What you can do for a bereaved friend
When death touches the family of someone we love, we often ask the question, Is there anything I can do? We mean it sincerely, but sometimes we simply don't know what to do; and the person we want to help may be hesitant to ask for anything specific or may simply not be able to identify the help they need.
This information is designed to give you practical suggestions which will enable you to be of significant help to your bereaved friend.
Remember, people often find it difficult to ask for help. It is vitally important to volunteer. Following are a number of suggestions. Choose only the tasks you know you can do or that are appropriate to your relationship. During the first few days or at funeral time...
- Be a house sitter when the family is away from the home making funeral arrangements, attending the visitation or attending the funeral or memorial service.
- If the death occurs out of town and your friend is leaving for the funeral, pick up their mail and newspaper, water plants and watch the house.
- Arrange for the care of their pets.
- Answer the telephone. Make a list of names, addresses and telephone numbers of people who call, stop at the house or offer to help. Take accurate messages and give brief, correct information.
- Telephone relatives and friends, notifying them of the death and the funeral arrangements.
- Clean the house and/or yard in preparation for people coming for the funeral.
- If needed, do the laundry.
- Keep a written record of food brought to the house including names, addresses, telephone numbers, the type of food they brought and a description of the container.
- Return food dishes and pans following the funeral.
- Wash and clean your friend's car.
- Arrange housing for out of town guests.
- Coordinate or help prepare a get together meal for family and friends prior to or following the funeral.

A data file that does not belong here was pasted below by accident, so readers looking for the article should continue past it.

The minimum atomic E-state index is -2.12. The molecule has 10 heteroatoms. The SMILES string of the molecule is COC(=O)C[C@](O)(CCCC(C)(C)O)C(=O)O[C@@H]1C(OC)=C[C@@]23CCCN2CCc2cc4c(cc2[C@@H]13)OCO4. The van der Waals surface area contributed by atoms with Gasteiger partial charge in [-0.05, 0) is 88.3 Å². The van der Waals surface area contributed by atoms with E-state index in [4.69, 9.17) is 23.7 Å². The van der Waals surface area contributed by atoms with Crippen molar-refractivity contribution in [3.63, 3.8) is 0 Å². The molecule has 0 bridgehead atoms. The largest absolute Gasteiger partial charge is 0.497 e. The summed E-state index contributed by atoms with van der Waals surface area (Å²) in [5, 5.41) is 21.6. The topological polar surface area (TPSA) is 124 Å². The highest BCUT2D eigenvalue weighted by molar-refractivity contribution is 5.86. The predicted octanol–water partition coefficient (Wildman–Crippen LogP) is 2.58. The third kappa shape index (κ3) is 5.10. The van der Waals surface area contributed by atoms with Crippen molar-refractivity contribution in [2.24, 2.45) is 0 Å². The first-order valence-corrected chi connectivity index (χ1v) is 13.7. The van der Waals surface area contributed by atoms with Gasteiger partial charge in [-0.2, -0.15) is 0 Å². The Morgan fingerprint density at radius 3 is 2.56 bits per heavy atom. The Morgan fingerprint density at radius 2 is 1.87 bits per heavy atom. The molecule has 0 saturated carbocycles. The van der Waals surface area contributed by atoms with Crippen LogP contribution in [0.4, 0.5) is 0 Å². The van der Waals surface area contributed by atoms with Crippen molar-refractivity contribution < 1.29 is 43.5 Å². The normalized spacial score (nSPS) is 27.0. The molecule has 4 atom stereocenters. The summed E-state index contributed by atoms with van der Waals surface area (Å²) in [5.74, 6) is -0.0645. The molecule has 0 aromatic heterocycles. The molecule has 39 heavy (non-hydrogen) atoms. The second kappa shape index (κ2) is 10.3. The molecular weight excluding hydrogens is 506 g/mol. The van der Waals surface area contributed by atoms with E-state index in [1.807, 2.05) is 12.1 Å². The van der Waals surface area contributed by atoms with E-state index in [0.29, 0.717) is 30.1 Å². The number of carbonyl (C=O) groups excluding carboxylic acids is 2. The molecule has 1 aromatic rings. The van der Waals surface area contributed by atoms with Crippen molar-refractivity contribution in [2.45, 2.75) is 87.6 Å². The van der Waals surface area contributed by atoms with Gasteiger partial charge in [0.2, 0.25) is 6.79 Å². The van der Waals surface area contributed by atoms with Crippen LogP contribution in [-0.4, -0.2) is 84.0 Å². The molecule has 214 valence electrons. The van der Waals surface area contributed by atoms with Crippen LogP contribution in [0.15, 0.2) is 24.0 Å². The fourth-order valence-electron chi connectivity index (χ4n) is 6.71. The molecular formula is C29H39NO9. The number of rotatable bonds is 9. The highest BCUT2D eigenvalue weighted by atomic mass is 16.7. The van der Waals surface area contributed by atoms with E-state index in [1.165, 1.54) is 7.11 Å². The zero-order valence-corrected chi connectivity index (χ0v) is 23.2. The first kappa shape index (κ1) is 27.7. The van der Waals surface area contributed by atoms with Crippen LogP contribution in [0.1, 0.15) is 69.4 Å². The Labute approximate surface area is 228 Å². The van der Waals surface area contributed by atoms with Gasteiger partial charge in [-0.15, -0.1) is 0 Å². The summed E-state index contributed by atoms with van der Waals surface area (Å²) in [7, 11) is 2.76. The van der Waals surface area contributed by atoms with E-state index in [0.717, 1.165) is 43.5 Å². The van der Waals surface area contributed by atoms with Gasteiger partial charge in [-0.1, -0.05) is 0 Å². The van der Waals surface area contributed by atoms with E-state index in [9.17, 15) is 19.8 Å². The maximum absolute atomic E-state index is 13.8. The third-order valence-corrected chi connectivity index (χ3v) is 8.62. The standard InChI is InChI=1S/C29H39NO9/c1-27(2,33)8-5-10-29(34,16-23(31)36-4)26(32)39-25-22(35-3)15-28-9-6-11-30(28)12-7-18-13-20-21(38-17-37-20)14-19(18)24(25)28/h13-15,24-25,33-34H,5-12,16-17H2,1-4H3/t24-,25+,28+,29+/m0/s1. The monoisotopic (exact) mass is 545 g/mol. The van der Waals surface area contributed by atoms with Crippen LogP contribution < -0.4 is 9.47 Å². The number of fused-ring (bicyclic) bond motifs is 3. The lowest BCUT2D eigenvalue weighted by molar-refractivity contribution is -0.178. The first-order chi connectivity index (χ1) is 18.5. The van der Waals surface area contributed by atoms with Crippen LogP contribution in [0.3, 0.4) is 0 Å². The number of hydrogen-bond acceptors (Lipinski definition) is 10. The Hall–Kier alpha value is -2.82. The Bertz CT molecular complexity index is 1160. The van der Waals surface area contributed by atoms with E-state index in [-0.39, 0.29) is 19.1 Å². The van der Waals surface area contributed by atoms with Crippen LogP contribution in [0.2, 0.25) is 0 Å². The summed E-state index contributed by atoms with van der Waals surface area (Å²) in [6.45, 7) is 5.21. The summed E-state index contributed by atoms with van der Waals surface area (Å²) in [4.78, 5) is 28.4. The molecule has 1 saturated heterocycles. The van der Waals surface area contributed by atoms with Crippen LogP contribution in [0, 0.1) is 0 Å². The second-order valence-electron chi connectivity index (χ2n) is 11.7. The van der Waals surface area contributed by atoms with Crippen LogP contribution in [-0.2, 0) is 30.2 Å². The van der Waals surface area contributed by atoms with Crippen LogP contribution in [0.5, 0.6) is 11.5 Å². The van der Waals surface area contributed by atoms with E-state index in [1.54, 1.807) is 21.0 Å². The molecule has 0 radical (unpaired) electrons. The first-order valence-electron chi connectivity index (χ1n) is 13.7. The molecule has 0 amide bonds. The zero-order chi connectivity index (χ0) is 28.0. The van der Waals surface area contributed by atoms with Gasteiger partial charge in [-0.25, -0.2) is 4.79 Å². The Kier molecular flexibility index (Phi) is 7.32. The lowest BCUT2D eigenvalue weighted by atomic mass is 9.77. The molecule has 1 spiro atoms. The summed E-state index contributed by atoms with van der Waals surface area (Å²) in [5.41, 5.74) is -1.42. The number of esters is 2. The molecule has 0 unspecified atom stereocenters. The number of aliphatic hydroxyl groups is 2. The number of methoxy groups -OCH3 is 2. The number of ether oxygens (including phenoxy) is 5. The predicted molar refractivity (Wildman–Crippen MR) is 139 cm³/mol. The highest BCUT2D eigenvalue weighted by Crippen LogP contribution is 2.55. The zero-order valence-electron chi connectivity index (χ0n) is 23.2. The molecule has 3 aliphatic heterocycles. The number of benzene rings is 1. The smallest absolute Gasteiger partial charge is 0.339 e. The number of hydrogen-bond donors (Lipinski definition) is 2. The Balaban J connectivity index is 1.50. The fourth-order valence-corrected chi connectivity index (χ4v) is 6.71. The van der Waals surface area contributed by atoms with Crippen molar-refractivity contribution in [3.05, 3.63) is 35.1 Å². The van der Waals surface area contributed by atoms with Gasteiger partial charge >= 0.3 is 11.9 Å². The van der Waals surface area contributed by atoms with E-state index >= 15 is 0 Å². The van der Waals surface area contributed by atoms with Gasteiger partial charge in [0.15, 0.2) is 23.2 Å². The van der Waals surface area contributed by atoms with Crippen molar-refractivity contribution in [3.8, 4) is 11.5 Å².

- Offer to make an enlarged color photocopy of a special picture for a photo display at the service.
- Help write or address thank you notes to people who sent flowers or food or made memorial contributions.
- Write a description of the flowers on the backs of flower cards.
- Help receive friends during the visitation by being at the register.
- Run errands such as grocery shopping, going to the cleaners, picking up people at the airport, etc.
- Offer transportation for family or friends going to the cemetery.
- If the death occurred in a nursing home, pick up the deceased person's belongings.
- If the deceased had any rented medical equipment at home, arrange for its return.
- Transport school age children or offer to keep young children.
- Check the calendar of the deceased and/or your friend, and call to cancel or change appointments.
- Clip the obituary notice from the newspaper. Send it to family members.
As the Weeks Go By...
- Do what you can to be sure your friend eats regularly.
- Organize a support network for food, a night out or visiting over the coming months.
- Suggest that your friend fix a salad for dinner while you bring a fun video and pizza. If they turn you down, try again soon. Be persistent.
- Give some especially good photos to the family with a note telling the story of the picture. Write the date and names on the back.
- Help decorate the house just a bit for the holidays.
While many of our "practical" suggestions may help your friend emotionally, you may often wish you knew what to say to help. We would all like to "fix it" to wave a magic wand and change the reality that the person died and that our friend is hurting. Since that's not possible, what do we say? How can we help?